28 August 1919
At the meeting of the Big Four on 20 March 1919 (Doc. 22) President Wilson proposed that an Inter-Allied Commission visit Syria “to elucidate the state of opinion and the soil to be worked on by any mandatory” and to report their findings to the peace conference. Such “a Commission of men with no previous contact with Syria,” argued the President, would “convince the world that the Conference had tried to do all it could to find the most scientific basis possible for a settlement.” The Supreme Council adopted Wilson's suggestion. But the French refused to appoint representatives, and, although the British had already named theirs, Whitehall also withdrew. As a result only the two American members, Henry C. King and Charles R. Crane, proceeded to the area with their staff. They arrived at Jaffa on 10 June and filed their report and recommendations with the American delegation at Paris less than forty days later. “Whether or not the methods were adequate or the time spent sufficient,” one keen observer has noted, “the report remains the first instance of American concern, at the top level, with basic information about the area independently obtained” (E. A. Speiser, The United States and the Near East, p. 70). The King-Crane inquiry, however, proved to have no more than academic interest. Neither the European powers nor the United States gave it serious consideration. Reprinted here is only one segment of the long report.
The Commissioners make to the Peace Conference the following recommendations for the treatment of Syria:
1. We recommend, as most important of all, and in strict harmony with our instructions, that whatever foreign administration (whether of one or more powers) is brought into Syria, should come in, not at all as a colonizing Power in the old sense of that term, but as a Mandatory under the League of Nations, with the clear consciousness that “the well-being and development” of the Syrian people form for it a “sacred trust.”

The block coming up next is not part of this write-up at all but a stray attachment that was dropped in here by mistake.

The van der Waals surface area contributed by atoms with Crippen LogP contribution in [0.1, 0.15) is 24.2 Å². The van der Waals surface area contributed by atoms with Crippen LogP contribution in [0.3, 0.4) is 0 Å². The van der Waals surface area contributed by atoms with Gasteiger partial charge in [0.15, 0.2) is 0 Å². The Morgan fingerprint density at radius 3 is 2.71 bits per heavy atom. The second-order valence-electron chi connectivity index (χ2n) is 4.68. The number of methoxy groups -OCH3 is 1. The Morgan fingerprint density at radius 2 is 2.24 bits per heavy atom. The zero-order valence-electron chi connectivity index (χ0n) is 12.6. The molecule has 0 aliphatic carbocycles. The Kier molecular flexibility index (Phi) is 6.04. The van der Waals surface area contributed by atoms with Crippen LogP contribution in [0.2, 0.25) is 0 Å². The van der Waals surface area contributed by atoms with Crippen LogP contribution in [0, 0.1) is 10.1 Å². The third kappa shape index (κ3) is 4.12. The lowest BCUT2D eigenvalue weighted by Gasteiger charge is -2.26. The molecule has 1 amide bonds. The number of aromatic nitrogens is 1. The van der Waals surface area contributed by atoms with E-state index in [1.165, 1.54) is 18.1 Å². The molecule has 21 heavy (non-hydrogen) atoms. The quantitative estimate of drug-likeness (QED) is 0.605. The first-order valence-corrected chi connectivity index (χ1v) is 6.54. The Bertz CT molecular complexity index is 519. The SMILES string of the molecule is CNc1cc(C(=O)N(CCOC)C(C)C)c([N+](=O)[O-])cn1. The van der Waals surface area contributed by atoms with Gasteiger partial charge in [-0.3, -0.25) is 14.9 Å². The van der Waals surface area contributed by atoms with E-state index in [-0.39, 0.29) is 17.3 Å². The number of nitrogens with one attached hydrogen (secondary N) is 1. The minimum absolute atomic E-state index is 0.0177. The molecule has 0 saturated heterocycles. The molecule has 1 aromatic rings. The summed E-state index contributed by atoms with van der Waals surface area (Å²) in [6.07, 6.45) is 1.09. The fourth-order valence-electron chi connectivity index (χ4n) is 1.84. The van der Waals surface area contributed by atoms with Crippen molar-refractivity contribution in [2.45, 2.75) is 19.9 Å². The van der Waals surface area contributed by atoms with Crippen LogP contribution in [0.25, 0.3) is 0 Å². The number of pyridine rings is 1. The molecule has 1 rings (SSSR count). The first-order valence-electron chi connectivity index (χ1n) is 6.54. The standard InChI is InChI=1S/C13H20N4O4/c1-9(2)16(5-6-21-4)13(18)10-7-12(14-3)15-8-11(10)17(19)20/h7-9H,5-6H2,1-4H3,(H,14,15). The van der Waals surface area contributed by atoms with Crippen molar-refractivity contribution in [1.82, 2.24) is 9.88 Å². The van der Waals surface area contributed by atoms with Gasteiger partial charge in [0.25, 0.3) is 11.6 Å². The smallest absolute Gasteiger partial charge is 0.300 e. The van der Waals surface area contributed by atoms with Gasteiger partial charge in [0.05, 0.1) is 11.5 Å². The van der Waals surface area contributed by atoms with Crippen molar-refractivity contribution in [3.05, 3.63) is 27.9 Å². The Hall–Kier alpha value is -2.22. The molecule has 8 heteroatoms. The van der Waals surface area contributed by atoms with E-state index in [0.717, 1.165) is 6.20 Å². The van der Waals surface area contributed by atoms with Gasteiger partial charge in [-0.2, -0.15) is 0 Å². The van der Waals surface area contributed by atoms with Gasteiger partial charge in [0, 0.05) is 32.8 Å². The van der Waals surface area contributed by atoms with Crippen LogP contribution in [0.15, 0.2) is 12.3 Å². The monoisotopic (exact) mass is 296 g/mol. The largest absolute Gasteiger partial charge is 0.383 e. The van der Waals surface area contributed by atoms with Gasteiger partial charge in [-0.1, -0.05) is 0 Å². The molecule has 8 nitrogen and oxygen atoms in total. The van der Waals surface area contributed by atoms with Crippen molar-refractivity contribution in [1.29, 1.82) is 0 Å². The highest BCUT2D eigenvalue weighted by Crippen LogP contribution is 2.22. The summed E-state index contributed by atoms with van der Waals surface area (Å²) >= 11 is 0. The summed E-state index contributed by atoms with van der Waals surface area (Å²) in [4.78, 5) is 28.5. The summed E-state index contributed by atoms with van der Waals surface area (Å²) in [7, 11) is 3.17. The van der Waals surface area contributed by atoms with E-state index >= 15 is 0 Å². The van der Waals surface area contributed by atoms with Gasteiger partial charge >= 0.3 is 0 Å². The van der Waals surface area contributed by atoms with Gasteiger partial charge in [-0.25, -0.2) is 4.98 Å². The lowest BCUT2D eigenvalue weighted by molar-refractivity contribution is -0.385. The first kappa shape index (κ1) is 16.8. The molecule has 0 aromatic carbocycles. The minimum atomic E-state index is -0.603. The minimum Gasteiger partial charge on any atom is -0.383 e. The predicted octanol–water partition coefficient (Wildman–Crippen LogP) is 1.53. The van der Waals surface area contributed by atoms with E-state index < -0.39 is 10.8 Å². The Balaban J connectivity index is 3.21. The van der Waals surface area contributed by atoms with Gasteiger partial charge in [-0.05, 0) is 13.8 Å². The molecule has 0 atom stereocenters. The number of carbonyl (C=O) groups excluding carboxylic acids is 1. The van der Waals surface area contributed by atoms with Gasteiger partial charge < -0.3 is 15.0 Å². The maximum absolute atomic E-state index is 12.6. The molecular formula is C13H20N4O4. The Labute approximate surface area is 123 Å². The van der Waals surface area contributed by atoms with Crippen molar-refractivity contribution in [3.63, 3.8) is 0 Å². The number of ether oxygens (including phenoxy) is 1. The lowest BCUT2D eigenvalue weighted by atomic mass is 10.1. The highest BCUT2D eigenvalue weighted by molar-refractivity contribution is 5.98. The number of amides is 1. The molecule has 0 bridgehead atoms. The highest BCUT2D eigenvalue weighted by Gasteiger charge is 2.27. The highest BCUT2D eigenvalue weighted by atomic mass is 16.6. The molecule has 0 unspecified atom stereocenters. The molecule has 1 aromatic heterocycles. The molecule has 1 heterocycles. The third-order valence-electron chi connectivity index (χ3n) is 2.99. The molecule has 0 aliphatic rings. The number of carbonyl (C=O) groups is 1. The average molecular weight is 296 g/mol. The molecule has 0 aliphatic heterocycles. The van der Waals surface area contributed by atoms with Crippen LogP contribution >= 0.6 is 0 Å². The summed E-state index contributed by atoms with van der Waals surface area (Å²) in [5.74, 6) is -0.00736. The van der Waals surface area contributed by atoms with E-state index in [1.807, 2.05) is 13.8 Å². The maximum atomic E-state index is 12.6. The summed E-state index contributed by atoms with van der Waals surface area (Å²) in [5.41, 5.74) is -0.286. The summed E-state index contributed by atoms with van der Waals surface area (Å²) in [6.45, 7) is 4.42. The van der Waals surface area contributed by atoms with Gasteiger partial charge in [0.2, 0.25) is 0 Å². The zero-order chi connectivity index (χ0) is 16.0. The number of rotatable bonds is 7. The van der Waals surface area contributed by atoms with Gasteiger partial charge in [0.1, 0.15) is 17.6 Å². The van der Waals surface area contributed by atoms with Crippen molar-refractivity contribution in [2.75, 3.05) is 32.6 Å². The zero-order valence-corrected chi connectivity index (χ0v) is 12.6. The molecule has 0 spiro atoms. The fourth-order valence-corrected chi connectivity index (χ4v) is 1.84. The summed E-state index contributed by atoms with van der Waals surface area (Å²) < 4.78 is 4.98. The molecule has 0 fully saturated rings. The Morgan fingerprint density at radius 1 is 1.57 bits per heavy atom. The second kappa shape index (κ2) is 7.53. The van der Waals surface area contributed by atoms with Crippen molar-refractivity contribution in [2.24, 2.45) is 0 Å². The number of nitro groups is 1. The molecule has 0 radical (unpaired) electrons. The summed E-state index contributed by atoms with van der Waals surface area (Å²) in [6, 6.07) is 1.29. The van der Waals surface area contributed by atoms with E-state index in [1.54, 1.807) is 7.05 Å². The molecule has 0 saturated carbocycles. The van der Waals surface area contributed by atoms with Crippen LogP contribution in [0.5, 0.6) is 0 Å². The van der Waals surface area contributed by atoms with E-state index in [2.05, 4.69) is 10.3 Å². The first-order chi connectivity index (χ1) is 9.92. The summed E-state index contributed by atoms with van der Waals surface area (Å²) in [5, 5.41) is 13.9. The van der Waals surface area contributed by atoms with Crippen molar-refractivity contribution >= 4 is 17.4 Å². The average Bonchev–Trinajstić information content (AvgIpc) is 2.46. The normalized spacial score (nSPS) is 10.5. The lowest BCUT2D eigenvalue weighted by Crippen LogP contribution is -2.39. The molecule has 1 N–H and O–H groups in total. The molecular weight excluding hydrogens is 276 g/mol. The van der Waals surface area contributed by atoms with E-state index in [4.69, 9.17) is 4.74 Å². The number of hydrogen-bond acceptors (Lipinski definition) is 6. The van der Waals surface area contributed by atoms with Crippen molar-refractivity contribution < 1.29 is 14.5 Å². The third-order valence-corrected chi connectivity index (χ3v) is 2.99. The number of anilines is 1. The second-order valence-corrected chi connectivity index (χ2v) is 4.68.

Whatever is done concerning the further recommendations of the Commission, the fulfillment of at least the conditions now named should be assured, if the Peace Conference and the League of Nations are true to the policy of mandatories already embodied in “The Covenant of the League of Nations.” This should effectively guard the most essential interests of Syria, however the machinery of administration is finally organized. The Damascus Congress betrayed in many ways their intense fear that their country would become, though under some other name, simply a colonial possession of some other Power. That fear must be completely allayed.
2. We recommend, in the second place that the unity of Syria be preserved, in accordance with the earnest petition of the great majority of the people of Syria.
Lebanon has achieved a considerable degree of prosperity and autonomy within the Turkish Empire. She certainly should not find her legitimate aspirations less possible within a Syrian national State. On the contrary, it may be confidently expected that both her economic and political relations with the rest of Syria would be better if she were a constituent member of the State, rather than entirely independent of it.